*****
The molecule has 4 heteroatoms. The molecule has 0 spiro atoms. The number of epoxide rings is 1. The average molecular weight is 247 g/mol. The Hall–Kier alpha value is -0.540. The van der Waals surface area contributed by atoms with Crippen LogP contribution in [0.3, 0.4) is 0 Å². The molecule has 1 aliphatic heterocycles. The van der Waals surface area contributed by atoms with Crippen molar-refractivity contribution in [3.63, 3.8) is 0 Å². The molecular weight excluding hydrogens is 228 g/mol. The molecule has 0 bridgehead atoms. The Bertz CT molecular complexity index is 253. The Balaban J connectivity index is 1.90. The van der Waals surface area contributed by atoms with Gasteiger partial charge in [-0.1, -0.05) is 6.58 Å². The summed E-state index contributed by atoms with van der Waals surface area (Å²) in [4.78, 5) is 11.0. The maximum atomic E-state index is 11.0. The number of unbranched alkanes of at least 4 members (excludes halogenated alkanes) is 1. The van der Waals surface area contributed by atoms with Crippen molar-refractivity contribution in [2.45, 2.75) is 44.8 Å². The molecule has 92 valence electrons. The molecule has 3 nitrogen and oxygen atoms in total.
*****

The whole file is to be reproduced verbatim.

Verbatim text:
The molecule has 4 heteroatoms. The molecule has 0 spiro atoms. The number of epoxide rings is 1. The average molecular weight is 247 g/mol. The Hall–Kier alpha value is -0.540. The van der Waals surface area contributed by atoms with Crippen LogP contribution in [0.3, 0.4) is 0 Å². The molecule has 1 aliphatic heterocycles. The van der Waals surface area contributed by atoms with Crippen molar-refractivity contribution in [3.63, 3.8) is 0 Å². The molecular weight excluding hydrogens is 228 g/mol. The molecule has 0 bridgehead atoms. The Bertz CT molecular complexity index is 253. The Balaban J connectivity index is 1.90. The van der Waals surface area contributed by atoms with Gasteiger partial charge in [-0.1, -0.05) is 6.58 Å². The summed E-state index contributed by atoms with van der Waals surface area (Å²) in [4.78, 5) is 11.0. The maximum atomic E-state index is 11.0. The number of unbranched alkanes of at least 4 members (excludes halogenated alkanes) is 1. The van der Waals surface area contributed by atoms with Crippen molar-refractivity contribution in [2.45, 2.75) is 44.8 Å². The molecule has 92 valence electrons. The molecule has 3 nitrogen and oxygen atoms in total.